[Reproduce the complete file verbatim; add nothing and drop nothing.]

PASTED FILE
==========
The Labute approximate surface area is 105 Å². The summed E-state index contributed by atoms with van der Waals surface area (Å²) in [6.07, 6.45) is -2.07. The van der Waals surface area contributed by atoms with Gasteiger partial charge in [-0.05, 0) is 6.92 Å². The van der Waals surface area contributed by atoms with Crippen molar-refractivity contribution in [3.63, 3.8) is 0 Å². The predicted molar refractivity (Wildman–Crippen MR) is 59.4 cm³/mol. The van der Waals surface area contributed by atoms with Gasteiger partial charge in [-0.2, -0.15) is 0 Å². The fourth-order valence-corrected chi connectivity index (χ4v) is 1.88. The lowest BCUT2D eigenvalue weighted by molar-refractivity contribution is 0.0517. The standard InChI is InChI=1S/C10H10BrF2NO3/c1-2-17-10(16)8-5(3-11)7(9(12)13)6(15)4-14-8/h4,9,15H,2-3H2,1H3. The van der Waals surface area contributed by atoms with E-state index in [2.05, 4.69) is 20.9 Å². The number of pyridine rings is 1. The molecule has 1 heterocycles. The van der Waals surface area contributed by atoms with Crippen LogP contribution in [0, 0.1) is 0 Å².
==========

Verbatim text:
The Labute approximate surface area is 105 Å². The summed E-state index contributed by atoms with van der Waals surface area (Å²) in [6.07, 6.45) is -2.07. The van der Waals surface area contributed by atoms with Gasteiger partial charge in [-0.05, 0) is 6.92 Å². The van der Waals surface area contributed by atoms with Crippen molar-refractivity contribution in [3.63, 3.8) is 0 Å². The predicted molar refractivity (Wildman–Crippen MR) is 59.4 cm³/mol. The van der Waals surface area contributed by atoms with Gasteiger partial charge in [-0.2, -0.15) is 0 Å². The fourth-order valence-corrected chi connectivity index (χ4v) is 1.88. The lowest BCUT2D eigenvalue weighted by molar-refractivity contribution is 0.0517. The standard InChI is InChI=1S/C10H10BrF2NO3/c1-2-17-10(16)8-5(3-11)7(9(12)13)6(15)4-14-8/h4,9,15H,2-3H2,1H3. The van der Waals surface area contributed by atoms with E-state index in [2.05, 4.69) is 20.9 Å². The number of pyridine rings is 1. The molecule has 1 heterocycles. The van der Waals surface area contributed by atoms with Crippen LogP contribution in [0, 0.1) is 0 Å².